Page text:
Once a cache system receives redirected data, it may send the data back to the router, for example. That is, the data is reinserted into the original traffic flow. This may be done in a manner transparent to the source or destination of the packets. An example of a case in which packets are reinserted in the original flow is where the cache recognizes the source and/or destination addresses of the packets as corresponding to a connection requiring IP-based authentication. Another example would be where the cache is overloaded and is currently unable to handle all of the redirected traffic. Prior to reinserting the data, the data may easily be modified for any suitable reason (e.g., by the cache system or router). For example, a prohibited destination address (e.g., pornography.com) may be modified to a different destination address (e.g., Disneyland.comŪ). By way of another example, informative tags may be inserted into the packet for specifying any suitable identification parameter (e.g., such as the source's geographical location). Additionally, copies of packets or packet portions may be retained for various monitoring purposes (e.g., to monitor potential hacker or terrorist activities).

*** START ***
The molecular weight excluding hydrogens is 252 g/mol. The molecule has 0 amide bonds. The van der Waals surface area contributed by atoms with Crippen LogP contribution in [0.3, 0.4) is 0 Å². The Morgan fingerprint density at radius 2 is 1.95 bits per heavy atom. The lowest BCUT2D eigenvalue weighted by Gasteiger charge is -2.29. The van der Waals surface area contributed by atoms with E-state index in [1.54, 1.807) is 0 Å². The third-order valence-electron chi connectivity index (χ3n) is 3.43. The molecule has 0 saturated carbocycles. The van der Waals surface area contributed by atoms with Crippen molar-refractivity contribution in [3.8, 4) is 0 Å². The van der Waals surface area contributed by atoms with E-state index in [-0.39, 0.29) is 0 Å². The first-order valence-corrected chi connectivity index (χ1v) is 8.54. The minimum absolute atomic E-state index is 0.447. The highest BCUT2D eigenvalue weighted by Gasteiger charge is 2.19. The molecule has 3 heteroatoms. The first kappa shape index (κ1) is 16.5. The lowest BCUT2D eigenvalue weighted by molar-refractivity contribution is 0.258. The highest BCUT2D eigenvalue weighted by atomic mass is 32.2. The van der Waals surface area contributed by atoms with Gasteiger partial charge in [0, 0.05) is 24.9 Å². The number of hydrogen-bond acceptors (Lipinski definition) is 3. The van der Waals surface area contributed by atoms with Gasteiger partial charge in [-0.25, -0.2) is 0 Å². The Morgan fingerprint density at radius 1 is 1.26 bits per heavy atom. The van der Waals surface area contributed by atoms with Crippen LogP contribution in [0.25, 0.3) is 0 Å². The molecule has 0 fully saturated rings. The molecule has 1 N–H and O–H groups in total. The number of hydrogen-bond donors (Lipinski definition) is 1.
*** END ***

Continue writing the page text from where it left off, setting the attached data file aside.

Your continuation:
The cache system may send a redirected packet back to the router utilizing any suitable technique so that the router does not attempt to redirect such returned packets. However since the returned packet will retain its original source IP address, the router cannot use this to distinguish these packets from valid candidates for redirection. There are two mechanisms to prevent redirection of returned packets: Interface-based and Encapsulated-based. The Interface mechanism requires a router to be configured to inhibit redirection of packets arriving over interfaces connected to web caches. This mechanism is efficient but is topology-dependant and thus will not always be suitable. The Encapsulation mechanism requires a web-cache to send encapsulated returned packets to the router. For example, encapsulated return packets are encapsulated in a GRE packet with a Protocol Type of 0x883E and contain the original Redirect Header. The router decapsulates the packets and forwards them without attempting to redirect.